Monday, Dec. 02, 2002, 2:16 AM

A musing we will go



Just the other day during a particularly frustrating point in my workday I stepped outside of the office into the cold winter air. I stood for a moment watching the small clouds from my breath condense and then quickly dissipate. It was the end of November with the winds out of the northwest. The sky was blue with a patchwork of clouds drifting overhead. As the clouds floated by I wondered if it looked to them like they were standing still and it was the Earth that was moving. Do you think it seems that way-that the Earth goes spinning round beneath them? I know that in truth the Earth does spin around beneath them and that is one of the main causes of the convection currents that drive the wind, but I had never really thought about it from the perspective of a cloud. There really is no point to this monologue.

I haven't posted for a few days due to the Thanksgiving holiday weekend. We had family in town who were staying with us, and I had three young children (8, 5, 2.5) to entertain the whole time. This weekend served to remind me that life is fleeting and that the most important thing we have are the connections we form with each other. As we sit upon this wet, spinning marble hurtling through the void of space and come to comprehend the impermanence of life, it is good to realize what is dear, and in this case taking time to sit and write an entry for my diary fell second to baking sugar cookies and reading bedtime stories. How I do wish to have children some day.

It is time to go in search of my muse. It has not been easy of late. As a matter of fact I'm conducting auditions. You see, before things went so terribly wrong, my wife was my muse, my inspiration and my well of happiness. Now all that is lost-irrevocably torn asunder by sex and lies. Although, it wasn't always my wife. Before her there was a darker more flamboyant muse. A spiteful teasing bitch who would tenderly force me to write. Now I've come calling to all of her old haunts to find them cold and sterile. Like calling the numbers in your little black book to find that each one has been disconnected. I've left a trail of treats from the entrance of her cave and placed a box supported by a stick attached to a string attached to my hand in hopes of luring and capturing her. I'm a fool. She is smarter and more fickle than that. This will be no easy hunt. She must be part feline. It is impossible to own a cat, they own you and choose to allow you to keep them company. They show you affection when they choose, or want something, and if you fail to provide for them then they find another. I'm afraid that my muse has found another, just like my wife.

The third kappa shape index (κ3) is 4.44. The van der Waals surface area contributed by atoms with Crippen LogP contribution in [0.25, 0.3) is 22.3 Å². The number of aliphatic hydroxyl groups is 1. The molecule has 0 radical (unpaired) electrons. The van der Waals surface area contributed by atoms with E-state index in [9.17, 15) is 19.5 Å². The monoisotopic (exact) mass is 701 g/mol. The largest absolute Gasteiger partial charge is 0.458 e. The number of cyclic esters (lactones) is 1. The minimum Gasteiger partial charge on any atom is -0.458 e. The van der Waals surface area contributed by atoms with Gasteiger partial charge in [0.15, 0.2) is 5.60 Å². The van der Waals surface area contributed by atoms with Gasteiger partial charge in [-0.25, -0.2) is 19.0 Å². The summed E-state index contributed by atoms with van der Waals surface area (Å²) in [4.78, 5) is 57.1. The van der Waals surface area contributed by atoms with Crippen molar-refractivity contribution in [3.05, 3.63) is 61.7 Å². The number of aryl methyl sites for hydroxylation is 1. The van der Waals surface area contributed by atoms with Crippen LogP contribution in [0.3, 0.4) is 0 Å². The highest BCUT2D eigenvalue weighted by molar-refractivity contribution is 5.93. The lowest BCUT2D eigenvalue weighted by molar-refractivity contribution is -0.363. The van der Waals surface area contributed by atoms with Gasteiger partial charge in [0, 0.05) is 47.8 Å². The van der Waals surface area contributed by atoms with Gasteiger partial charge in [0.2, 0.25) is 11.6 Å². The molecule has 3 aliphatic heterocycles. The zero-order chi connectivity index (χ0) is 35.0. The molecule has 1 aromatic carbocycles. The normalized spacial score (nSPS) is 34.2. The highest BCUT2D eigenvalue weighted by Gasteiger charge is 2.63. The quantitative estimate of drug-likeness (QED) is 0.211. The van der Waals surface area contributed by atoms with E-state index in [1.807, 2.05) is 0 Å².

I'm afraid I have no more to say on that subject so now I'll just let my mind wander along with the music in my head and see what comes out of the shadows.

Sirius, the Dog Star, shines brightly above the North Pole. Cultures living above the Equator have used this star as a landmark, a beacon, to guide them on land and water. These cultures and people invented many instruments to aid them in this task-the compass, the sextant, star charts, longitude and latitude, even going so far as to cut the world up into little wedges, like the pieces of an orange, to better track and understand their location. Eventually attaining Global Positioning System technologies to embed in cell phones, cars, boats and planes. Now all that we need to do is use the OnStar console on the dashboard of our car to plot our course. So now we always know where we are…at least relatively.

They say that the Phoenicians used dead reckoning. That is navigation without the aid of instruments or devices. Not unlike the migrations of birds the Phoenicians used to sail the Mediterranean from one port to the next on their travels unencumbered by maps, charts, stars, satellites, and any other item that could ultimately offer incorrect or imprecise data. Of course, history only tells about the successes of the Phoenician navigators because those who were incorrect in their own internal calculations and reckoning probably never survived to tell the tale.

And now it's midnight with the snow falling outside, swirling in angry clouds beneath the streetlights. Only a few houses still have windows shining against the slate of night. Each pinpoint of light is the location of a story. Each car passing in the night harbors secrets. Every person in a crowd has a tale. We are all an anthology of experiences waiting to be tapped, drained, distilled and read. I am not special. I am one of many. I have just tapped myself and try my best to distill what is in my head, and what a bitter drink it is my friends, what a bitter drink it is.

I just have to keep reminding myself that I still believe in magic.